Summary: RobotLab sells a variety of products, including VR kits specifically designed for classroom usage. These kits exist in many different forms from many different companies, but what makes RobotLab special is their partnership with the Google Expeditions platform. With Google Expeditions, students can learn from a range of VR content. With the integration of Google Maps, students can essentially take a field trip to any part of the globe. RobotLab provides a Teacher tablet which helps in simultaneous experience launching and lesson plan coordination for a whole classroom of headsets. These kits are all-in-one solutions for K-5 and perhaps older classrooms, but do not offer much interactivity and seem to be heavily reliant on Google and Discovery’s content.
Type: Platform subscription and hardware reseller
Content: Offering custom AR and VR content created by educators, the platform’s subscription offers over 250 experiences (that mostly focus on science). AR content is offered in addition to VR content and there are a multitude of interactive experiences, such as frog dissections and space simulations.
Technology: Their VXR.Direct platform offers NGSS standard curriculum with a total of 48 different courses encompassing Earth and Space Science, Engineering, Life Science, and Physical Science. The courses are only compatible with Oculus Rift, HTC Vive, Windows Mixed Reality, and Oculus Go headsets, including a variety of VR controllers.
Summary: VictoryXR seeks to provide a number of different VR learning courses mainly focused on STEM and anatomy. They have general science courses as well as engineering and space technology. Both physical and biological science courses are offered to give a well rounded balance of different subject matter. VictoryXR also makes AR cards with some of the same subject matter. The platform is more aged up than most competitors, but doesn’t touch college-level content and professional training.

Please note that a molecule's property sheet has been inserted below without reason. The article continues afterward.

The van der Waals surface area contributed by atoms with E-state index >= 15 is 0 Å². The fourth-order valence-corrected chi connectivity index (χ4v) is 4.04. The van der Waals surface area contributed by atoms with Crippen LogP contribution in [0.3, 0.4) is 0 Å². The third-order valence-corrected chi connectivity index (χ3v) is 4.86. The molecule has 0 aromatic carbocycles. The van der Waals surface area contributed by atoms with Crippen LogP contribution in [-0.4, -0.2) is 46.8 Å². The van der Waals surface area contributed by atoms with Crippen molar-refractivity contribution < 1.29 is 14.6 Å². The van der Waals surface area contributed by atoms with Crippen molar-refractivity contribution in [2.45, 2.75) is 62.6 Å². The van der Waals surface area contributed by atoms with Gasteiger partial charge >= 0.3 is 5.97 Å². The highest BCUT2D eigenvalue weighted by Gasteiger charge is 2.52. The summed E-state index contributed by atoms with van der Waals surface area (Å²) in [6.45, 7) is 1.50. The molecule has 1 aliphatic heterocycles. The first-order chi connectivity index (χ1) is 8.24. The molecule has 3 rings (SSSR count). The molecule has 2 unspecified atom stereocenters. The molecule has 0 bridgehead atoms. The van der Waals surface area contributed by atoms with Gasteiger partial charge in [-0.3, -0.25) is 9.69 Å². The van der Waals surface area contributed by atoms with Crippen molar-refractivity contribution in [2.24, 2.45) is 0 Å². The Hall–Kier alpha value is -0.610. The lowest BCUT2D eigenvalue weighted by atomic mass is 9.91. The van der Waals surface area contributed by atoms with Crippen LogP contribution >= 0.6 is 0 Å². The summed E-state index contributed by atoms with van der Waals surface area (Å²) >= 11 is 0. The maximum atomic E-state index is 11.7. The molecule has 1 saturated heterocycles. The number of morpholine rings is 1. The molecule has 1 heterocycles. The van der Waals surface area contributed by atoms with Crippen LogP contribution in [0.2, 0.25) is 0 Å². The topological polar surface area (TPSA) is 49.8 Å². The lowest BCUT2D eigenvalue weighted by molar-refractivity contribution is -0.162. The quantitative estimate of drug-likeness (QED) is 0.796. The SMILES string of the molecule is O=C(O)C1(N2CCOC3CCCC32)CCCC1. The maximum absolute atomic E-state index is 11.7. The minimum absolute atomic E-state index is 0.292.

Type: VR Educational Platform and hardware provider
Content: Flexible E-Learning platform that lets teachers create and share VR lessons, with integration of 360 view VR photo and video content. Much of the content is in small snippets and utilize a library of open source and creative commons assets.
Technology: VR platform with LMS functionality that’s compatible with both mobile devices and tethered VR headsets. The company also sells Oculus Go headset kits and their own version of Google Cardboard to slot your phone into.
Summary: Teach VR gives the ability to make full custom lesson plans and powerpoints. Teachers can add their own 360 photos and videos to enhance the lesson experience. Think of it as a networked presentation software in 360°.The platform also has a wide range of pre-made lesson plans to search from, all of them being made by educational developers. You can also share your own lessons on the platform for other teachers to enjoy. Teach VR provides headsets for purchase with their software but they also have a mobile app that’s compatible with Google Cardboard or their own proprietary cardboard kit. Custom solutions (beyond presentation content) are offered.
Lenovo Classroom VR 2
Type: Standalone Headset with controllers.
Content: Comes with diverse curriculum-mapped experiences, including STEM, virtual tours, and career exploration.
Technology: Powered by a Qualcomm 835 SOC, the VR Classroom 2 sports a modest 1920 x 1060 per eye with a FOV of 110 degrees at a refresh rate of 75hz. The headset comes with one remote which acts as both a controller and a pointing device.